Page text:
Pikmin 3 may not have made any drastic changes to the series, but this game snuggles neatly into the phrase, “If it ain’t broke, don’t fix it.” If anything, Nintendo only upgraded the experience of Pikmin with small niches that make the unique gameplay smoother. Pikmin 3 also holds the best-looking visuals on the Wii U so far, and I can only imagine what games such as Super Smash Bros or “Zelda HD” will look like. It was hard pressing for me not to explore the world of PNF 404 despite its frightening creatures – especially the bosses – craving my Pikmin pals at every moment and knowing they could get devoured, which remains heartbreaking to witness. I dare you not to feel somewhat bad as you’re watching a Pikmin drown to death.
I only have two wishes post Pikmin 3: Pikmin need to be slightly more intelligent, and Pikmin 4 won’t take another 9 years to come out. You owe it to yourself to buy Pikmin 3 if you own a Wii U, even more so if you’ve never had the pleasure of playing the series.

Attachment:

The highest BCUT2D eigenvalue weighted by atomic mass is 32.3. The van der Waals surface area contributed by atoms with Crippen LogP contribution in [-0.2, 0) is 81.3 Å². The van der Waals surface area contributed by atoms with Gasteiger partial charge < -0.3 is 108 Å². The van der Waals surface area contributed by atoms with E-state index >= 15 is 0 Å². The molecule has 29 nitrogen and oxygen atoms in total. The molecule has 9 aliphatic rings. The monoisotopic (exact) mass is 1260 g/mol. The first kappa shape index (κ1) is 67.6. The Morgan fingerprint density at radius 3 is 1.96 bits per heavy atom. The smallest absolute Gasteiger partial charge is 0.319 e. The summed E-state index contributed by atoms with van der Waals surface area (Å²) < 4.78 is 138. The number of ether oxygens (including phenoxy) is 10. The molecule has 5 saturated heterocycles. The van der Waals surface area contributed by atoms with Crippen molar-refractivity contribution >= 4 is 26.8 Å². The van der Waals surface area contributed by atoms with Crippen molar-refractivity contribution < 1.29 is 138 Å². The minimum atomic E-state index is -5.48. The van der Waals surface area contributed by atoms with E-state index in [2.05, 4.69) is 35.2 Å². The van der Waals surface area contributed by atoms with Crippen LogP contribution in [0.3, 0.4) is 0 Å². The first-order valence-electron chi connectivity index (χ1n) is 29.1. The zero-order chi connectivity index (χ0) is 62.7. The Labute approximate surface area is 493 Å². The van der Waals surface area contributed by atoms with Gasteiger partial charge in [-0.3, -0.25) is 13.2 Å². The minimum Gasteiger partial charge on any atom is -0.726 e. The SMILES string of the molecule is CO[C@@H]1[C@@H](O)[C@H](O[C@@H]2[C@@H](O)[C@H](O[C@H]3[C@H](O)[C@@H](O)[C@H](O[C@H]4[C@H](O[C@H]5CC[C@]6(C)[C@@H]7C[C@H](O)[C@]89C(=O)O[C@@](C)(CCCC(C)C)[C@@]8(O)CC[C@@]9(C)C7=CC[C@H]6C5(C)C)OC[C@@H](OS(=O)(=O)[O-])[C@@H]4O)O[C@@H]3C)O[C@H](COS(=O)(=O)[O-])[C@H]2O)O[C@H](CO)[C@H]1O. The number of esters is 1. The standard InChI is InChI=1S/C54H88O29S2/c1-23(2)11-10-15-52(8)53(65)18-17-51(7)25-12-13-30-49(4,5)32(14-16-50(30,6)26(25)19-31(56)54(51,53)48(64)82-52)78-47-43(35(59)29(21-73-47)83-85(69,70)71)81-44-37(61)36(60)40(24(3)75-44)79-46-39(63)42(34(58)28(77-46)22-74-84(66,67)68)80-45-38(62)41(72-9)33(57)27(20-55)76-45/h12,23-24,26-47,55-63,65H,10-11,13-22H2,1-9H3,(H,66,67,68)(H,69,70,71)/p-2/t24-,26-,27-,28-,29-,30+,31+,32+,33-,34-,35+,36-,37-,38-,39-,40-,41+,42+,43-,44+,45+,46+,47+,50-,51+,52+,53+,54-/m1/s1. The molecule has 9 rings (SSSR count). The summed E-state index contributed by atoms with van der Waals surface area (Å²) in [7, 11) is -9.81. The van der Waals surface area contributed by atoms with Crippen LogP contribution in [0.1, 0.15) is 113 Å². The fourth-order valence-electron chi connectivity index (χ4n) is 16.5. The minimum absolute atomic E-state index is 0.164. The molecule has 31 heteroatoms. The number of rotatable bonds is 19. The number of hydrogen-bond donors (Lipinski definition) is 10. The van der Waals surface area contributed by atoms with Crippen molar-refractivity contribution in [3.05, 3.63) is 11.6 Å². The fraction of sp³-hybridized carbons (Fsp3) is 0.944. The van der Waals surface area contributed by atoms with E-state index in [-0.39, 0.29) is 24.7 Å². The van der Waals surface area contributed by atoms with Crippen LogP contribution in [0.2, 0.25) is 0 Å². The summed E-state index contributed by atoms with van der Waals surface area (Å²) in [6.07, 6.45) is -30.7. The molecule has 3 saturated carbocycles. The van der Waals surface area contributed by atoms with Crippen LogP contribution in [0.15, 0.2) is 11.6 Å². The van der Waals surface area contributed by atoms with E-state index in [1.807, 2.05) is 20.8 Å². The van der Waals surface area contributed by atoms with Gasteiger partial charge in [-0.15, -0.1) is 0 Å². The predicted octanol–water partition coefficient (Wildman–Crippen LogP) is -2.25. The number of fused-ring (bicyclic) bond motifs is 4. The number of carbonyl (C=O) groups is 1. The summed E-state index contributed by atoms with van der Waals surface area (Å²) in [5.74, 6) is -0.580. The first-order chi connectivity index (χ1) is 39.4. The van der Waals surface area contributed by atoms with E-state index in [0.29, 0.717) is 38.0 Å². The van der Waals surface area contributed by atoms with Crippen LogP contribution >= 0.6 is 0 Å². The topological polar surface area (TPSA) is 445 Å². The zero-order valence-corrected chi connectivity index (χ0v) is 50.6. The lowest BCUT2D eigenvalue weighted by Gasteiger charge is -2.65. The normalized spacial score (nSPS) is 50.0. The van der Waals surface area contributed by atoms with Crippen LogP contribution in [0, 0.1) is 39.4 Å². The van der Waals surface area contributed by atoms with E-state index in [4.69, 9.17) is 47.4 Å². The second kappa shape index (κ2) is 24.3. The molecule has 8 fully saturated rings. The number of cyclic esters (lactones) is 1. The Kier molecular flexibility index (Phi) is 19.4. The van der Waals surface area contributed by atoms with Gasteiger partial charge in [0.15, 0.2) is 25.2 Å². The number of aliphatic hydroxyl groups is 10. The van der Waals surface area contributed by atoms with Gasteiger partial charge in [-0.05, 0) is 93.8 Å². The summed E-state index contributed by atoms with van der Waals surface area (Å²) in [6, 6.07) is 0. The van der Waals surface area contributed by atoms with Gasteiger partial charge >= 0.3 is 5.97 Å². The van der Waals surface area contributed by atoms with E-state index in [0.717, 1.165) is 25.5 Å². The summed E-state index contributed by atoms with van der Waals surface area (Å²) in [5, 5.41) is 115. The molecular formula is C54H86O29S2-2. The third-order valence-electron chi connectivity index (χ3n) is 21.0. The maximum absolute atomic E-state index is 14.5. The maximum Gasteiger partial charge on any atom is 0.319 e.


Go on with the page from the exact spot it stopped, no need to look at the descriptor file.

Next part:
- Small improvements smoothen already fantastic and unique gameplay
- GamePad innovations
- Gorgeous visuals
- Epic boss fights
- Fun extra modes
- Pikmin are still ditzy at times
- Strange disadvantage for second player in Bingo Battle
Robbie Key is a reviews & news editor for Analog Addiction, entertainment editor for the Pine Log newspaper at Stephen F. Austin State University, news editor for Worlds Factory and blogger for IGN. Follow his completely relevant Twitter updates, watch his awesomtacular YouTube videos, and view his LinkedIn profile.